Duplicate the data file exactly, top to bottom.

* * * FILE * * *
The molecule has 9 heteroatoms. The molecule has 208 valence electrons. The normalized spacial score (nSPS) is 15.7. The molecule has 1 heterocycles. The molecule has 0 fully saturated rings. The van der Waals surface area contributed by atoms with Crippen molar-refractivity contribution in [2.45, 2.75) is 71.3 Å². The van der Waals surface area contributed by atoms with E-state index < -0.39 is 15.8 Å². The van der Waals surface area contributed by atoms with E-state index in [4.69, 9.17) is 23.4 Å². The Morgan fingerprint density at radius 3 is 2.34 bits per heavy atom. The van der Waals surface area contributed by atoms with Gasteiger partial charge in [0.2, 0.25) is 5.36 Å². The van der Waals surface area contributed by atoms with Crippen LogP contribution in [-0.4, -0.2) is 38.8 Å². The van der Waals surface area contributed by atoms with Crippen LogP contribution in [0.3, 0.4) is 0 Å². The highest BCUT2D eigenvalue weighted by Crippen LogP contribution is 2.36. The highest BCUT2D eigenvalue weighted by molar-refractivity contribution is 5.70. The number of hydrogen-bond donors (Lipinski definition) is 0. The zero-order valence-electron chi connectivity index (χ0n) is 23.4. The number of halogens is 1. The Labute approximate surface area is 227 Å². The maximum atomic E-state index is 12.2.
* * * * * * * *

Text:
The molecule has 9 heteroatoms. The molecule has 208 valence electrons. The normalized spacial score (nSPS) is 15.7. The molecule has 1 heterocycles. The molecule has 0 fully saturated rings. The van der Waals surface area contributed by atoms with Crippen molar-refractivity contribution in [2.45, 2.75) is 71.3 Å². The van der Waals surface area contributed by atoms with E-state index < -0.39 is 15.8 Å². The van der Waals surface area contributed by atoms with E-state index in [4.69, 9.17) is 23.4 Å². The Morgan fingerprint density at radius 3 is 2.34 bits per heavy atom. The van der Waals surface area contributed by atoms with Gasteiger partial charge in [0.2, 0.25) is 5.36 Å². The van der Waals surface area contributed by atoms with Crippen LogP contribution in [-0.4, -0.2) is 38.8 Å². The van der Waals surface area contributed by atoms with Crippen LogP contribution in [0.3, 0.4) is 0 Å². The highest BCUT2D eigenvalue weighted by Crippen LogP contribution is 2.36. The highest BCUT2D eigenvalue weighted by molar-refractivity contribution is 5.70. The number of hydrogen-bond donors (Lipinski definition) is 0. The zero-order valence-electron chi connectivity index (χ0n) is 23.4. The number of halogens is 1. The Labute approximate surface area is 227 Å². The maximum atomic E-state index is 12.2.